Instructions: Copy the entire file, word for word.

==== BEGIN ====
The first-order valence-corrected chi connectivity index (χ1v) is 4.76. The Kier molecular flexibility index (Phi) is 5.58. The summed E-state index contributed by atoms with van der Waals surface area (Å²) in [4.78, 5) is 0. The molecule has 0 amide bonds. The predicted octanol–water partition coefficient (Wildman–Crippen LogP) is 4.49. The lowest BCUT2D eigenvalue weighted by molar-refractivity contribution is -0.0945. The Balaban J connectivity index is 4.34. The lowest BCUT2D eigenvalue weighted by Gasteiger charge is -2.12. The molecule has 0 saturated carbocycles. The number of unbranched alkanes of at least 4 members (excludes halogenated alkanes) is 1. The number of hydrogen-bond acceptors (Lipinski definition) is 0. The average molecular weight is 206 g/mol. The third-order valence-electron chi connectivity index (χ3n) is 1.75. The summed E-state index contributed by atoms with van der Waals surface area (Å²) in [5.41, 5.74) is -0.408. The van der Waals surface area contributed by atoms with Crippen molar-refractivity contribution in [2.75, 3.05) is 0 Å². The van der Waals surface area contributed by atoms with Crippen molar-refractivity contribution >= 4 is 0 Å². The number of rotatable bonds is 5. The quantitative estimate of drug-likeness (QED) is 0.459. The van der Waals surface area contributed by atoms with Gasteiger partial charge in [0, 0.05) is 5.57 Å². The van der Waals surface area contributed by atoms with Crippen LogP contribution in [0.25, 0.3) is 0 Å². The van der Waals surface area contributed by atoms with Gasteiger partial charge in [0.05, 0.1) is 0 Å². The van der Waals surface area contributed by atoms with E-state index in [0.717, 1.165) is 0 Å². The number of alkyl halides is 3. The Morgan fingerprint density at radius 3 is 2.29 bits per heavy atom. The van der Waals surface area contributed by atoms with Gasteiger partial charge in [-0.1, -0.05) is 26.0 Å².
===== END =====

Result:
The first-order valence-corrected chi connectivity index (χ1v) is 4.76. The Kier molecular flexibility index (Phi) is 5.58. The summed E-state index contributed by atoms with van der Waals surface area (Å²) in [4.78, 5) is 0. The molecule has 0 amide bonds. The predicted octanol–water partition coefficient (Wildman–Crippen LogP) is 4.49. The lowest BCUT2D eigenvalue weighted by molar-refractivity contribution is -0.0945. The Balaban J connectivity index is 4.34. The lowest BCUT2D eigenvalue weighted by Gasteiger charge is -2.12. The molecule has 0 saturated carbocycles. The number of unbranched alkanes of at least 4 members (excludes halogenated alkanes) is 1. The number of hydrogen-bond acceptors (Lipinski definition) is 0. The average molecular weight is 206 g/mol. The third-order valence-electron chi connectivity index (χ3n) is 1.75. The summed E-state index contributed by atoms with van der Waals surface area (Å²) in [5.41, 5.74) is -0.408. The van der Waals surface area contributed by atoms with Crippen molar-refractivity contribution in [2.75, 3.05) is 0 Å². The van der Waals surface area contributed by atoms with Crippen molar-refractivity contribution >= 4 is 0 Å². The number of rotatable bonds is 5. The quantitative estimate of drug-likeness (QED) is 0.459. The van der Waals surface area contributed by atoms with Gasteiger partial charge in [0, 0.05) is 5.57 Å². The van der Waals surface area contributed by atoms with Crippen LogP contribution in [0.25, 0.3) is 0 Å². The van der Waals surface area contributed by atoms with Gasteiger partial charge in [0.05, 0.1) is 0 Å². The van der Waals surface area contributed by atoms with E-state index in [0.717, 1.165) is 0 Å². The number of alkyl halides is 3. The Morgan fingerprint density at radius 3 is 2.29 bits per heavy atom. The van der Waals surface area contributed by atoms with Gasteiger partial charge in [-0.1, -0.05) is 26.0 Å².